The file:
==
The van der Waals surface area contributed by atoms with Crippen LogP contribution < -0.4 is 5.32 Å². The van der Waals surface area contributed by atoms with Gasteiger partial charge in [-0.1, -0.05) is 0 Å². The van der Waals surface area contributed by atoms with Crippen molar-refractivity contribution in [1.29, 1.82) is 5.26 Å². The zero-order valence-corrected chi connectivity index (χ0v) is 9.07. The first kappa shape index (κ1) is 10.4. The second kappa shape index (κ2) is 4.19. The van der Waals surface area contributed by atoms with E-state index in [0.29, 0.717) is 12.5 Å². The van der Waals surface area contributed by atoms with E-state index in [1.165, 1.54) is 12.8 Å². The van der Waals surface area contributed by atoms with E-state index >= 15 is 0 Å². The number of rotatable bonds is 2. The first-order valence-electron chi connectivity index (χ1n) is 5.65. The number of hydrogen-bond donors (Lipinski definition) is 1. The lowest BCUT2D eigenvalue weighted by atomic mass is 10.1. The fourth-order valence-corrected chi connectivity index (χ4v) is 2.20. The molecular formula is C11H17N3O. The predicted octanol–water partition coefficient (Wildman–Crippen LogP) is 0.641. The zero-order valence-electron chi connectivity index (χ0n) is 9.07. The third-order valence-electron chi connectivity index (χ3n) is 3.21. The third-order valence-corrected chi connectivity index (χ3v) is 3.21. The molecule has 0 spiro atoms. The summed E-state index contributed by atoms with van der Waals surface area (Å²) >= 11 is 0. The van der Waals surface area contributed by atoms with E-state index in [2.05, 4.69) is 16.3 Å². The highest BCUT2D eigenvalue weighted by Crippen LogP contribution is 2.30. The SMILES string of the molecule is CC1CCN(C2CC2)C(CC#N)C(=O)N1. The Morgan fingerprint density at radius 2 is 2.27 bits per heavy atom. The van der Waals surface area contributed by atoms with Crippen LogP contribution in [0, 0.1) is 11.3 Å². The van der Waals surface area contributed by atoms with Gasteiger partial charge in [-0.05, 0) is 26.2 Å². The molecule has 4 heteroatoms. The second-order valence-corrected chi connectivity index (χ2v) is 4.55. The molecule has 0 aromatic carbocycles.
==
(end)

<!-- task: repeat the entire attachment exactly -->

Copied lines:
The van der Waals surface area contributed by atoms with Crippen LogP contribution < -0.4 is 5.32 Å². The van der Waals surface area contributed by atoms with Gasteiger partial charge in [-0.1, -0.05) is 0 Å². The van der Waals surface area contributed by atoms with Crippen molar-refractivity contribution in [1.29, 1.82) is 5.26 Å². The zero-order valence-corrected chi connectivity index (χ0v) is 9.07. The first kappa shape index (κ1) is 10.4. The second kappa shape index (κ2) is 4.19. The van der Waals surface area contributed by atoms with E-state index in [0.29, 0.717) is 12.5 Å². The van der Waals surface area contributed by atoms with E-state index in [1.165, 1.54) is 12.8 Å². The van der Waals surface area contributed by atoms with E-state index >= 15 is 0 Å². The number of rotatable bonds is 2. The first-order valence-electron chi connectivity index (χ1n) is 5.65. The number of hydrogen-bond donors (Lipinski definition) is 1. The lowest BCUT2D eigenvalue weighted by atomic mass is 10.1. The fourth-order valence-corrected chi connectivity index (χ4v) is 2.20. The molecular formula is C11H17N3O. The predicted octanol–water partition coefficient (Wildman–Crippen LogP) is 0.641. The zero-order valence-electron chi connectivity index (χ0n) is 9.07. The third-order valence-electron chi connectivity index (χ3n) is 3.21. The third-order valence-corrected chi connectivity index (χ3v) is 3.21. The molecule has 0 spiro atoms. The summed E-state index contributed by atoms with van der Waals surface area (Å²) >= 11 is 0. The van der Waals surface area contributed by atoms with E-state index in [2.05, 4.69) is 16.3 Å². The highest BCUT2D eigenvalue weighted by Crippen LogP contribution is 2.30. The SMILES string of the molecule is CC1CCN(C2CC2)C(CC#N)C(=O)N1. The Morgan fingerprint density at radius 2 is 2.27 bits per heavy atom. The van der Waals surface area contributed by atoms with Crippen LogP contribution in [0, 0.1) is 11.3 Å². The van der Waals surface area contributed by atoms with Gasteiger partial charge in [-0.05, 0) is 26.2 Å². The molecule has 4 heteroatoms. The second-order valence-corrected chi connectivity index (χ2v) is 4.55. The molecule has 0 aromatic carbocycles.